Splitting the dataset

Choonghyun Ryu

2021-02-22

Preface

To develop a classification model, the original data must be divided into train data set and test data set. You should do the following:

The alookr package makes these steps fast and easy:

Data: Credit Card Default Data

Default of ISLR package is a simulated data set containing information on ten thousand customers. The aim here is to predict which customers will default on their credit card debt.

A data frame with 10000 observations on the following 4 variables.:

# Credit Card Default Data
head(ISLR::Default)
  default student   balance    income
1      No      No  729.5265 44361.625
2      No     Yes  817.1804 12106.135
3      No      No 1073.5492 31767.139
4      No      No  529.2506 35704.494
5      No      No  785.6559 38463.496
6      No     Yes  919.5885  7491.559

# structure of dataset
str(ISLR::Default)
'data.frame':   10000 obs. of  4 variables:
 $ default: Factor w/ 2 levels "No","Yes": 1 1 1 1 1 1 1 1 1 1 ...
 $ student: Factor w/ 2 levels "No","Yes": 1 2 1 1 1 2 1 2 1 1 ...
 $ balance: num  730 817 1074 529 786 ...
 $ income : num  44362 12106 31767 35704 38463 ...

# summary of dataset
summary(ISLR::Default)
 default    student       balance           income     
 No :9667   No :7056   Min.   :   0.0   Min.   :  772  
 Yes: 333   Yes:2944   1st Qu.: 481.7   1st Qu.:21340  
                       Median : 823.6   Median :34553  
                       Mean   : 835.4   Mean   :33517  
                       3rd Qu.:1166.3   3rd Qu.:43808  
                       Max.   :2654.3   Max.   :73554  

Split dataset

split_by() splits the data.frame or tbl_df into a training set and a test set.

Split dataset with split_by()

The split_df class is created, which contains the split information and criteria to separate the training and the test set.

library(alookr)
library(dplyr)

# Generate data for the example
sb <- ISLR::Default %>%
  split_by(default, seed = 6534)

sb
# A tibble: 10,000 x 5
# Groups:   split_flag [2]
  default student balance income split_flag
  <fct>   <fct>     <dbl>  <dbl> <chr>     
1 No      No         730. 44362. train     
2 No      Yes        817. 12106. train     
3 No      No        1074. 31767. train     
4 No      No         529. 35704. train     
5 No      No         786. 38463. test      
6 No      Yes        920.  7492. train     
# … with 9,994 more rows

The attributes of the split_df class are as follows.:

attr_names <- names(attributes(sb))
attr_names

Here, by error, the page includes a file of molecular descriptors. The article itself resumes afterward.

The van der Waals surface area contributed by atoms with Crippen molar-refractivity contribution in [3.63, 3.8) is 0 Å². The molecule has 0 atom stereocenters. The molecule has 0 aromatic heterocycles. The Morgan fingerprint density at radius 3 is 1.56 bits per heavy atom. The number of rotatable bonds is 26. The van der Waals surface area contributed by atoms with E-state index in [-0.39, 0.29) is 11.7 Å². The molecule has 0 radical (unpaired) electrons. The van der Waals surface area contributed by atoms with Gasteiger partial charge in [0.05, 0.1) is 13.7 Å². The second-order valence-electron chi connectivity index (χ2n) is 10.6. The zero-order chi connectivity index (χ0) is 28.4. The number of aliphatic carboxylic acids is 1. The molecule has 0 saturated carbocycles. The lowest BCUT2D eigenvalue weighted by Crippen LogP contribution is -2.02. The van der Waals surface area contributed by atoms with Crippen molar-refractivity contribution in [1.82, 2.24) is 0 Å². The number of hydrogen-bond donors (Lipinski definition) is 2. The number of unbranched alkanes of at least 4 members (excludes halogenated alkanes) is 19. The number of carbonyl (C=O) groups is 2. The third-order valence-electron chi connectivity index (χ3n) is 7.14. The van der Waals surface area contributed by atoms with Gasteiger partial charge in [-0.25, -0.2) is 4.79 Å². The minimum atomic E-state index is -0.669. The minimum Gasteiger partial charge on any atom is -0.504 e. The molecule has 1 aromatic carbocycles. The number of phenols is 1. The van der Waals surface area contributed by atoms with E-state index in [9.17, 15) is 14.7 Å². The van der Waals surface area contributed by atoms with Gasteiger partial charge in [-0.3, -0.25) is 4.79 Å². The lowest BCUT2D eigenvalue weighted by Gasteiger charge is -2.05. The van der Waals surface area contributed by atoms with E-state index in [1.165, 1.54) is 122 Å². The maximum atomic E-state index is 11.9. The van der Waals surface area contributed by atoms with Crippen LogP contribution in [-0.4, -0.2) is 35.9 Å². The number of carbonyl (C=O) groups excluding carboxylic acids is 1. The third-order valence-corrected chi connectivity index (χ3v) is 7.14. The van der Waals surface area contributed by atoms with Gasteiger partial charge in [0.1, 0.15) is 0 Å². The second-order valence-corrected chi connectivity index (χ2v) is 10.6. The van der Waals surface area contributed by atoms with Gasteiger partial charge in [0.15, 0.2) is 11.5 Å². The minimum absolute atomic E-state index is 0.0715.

[1] "names"         "row.names"     "groups"        "class"        
 [5] "split_seed"    "target"        "binary"        "minority"     
 [9] "majority"      "minority_rate" "majority_rate"

sb_attr <- attributes(sb)

# The third property, row.names, is excluded from the output because its length is very long.
sb_attr[!attr_names %in% "row.names"]
$names
[1] "default"    "student"    "balance"    "income"     "split_flag"

$groups
# A tibble: 2 x 2
  split_flag       .rows
* <chr>      <list<int>>
1 test           [3,000]
2 train          [7,000]

$class
[1] "split_df"   "grouped_df" "tbl_df"     "tbl"        "data.frame"

$split_seed
[1] 6534

$target
  default 
"default" 

$binary
[1] TRUE

$minority
[1] "Yes"

$majority
[1] "No"

$minority_rate
   Yes 
0.0333 

$majority_rate
    No 
0.9667 

summary() summarizes the information of two datasets splitted by split_by().

summary(sb)
** Split train/test set information **
 + random seed        :  6534 
 + split data            
    - train set count :  7000 
    - test set count  :  3000 
 + target variable    :  default 
    - minority class  :  Yes (0.033300)
    - majority class  :  No (0.966700)

Compare dataset

Train data and test data should be similar. If the two datasets are not similar, the performance of the predictive model may be reduced.

alookr provides a function to compare the similarity between train dataset and test dataset.

If the two data sets are not similar, the train dataset and test dataset should be splitted again from the original data.

Comparison of categorical variables with compare_target_category()

Compare the statistics of the categorical variables of the train set and test set included in the “split_df” class.

sb %>%
  compare_target_category()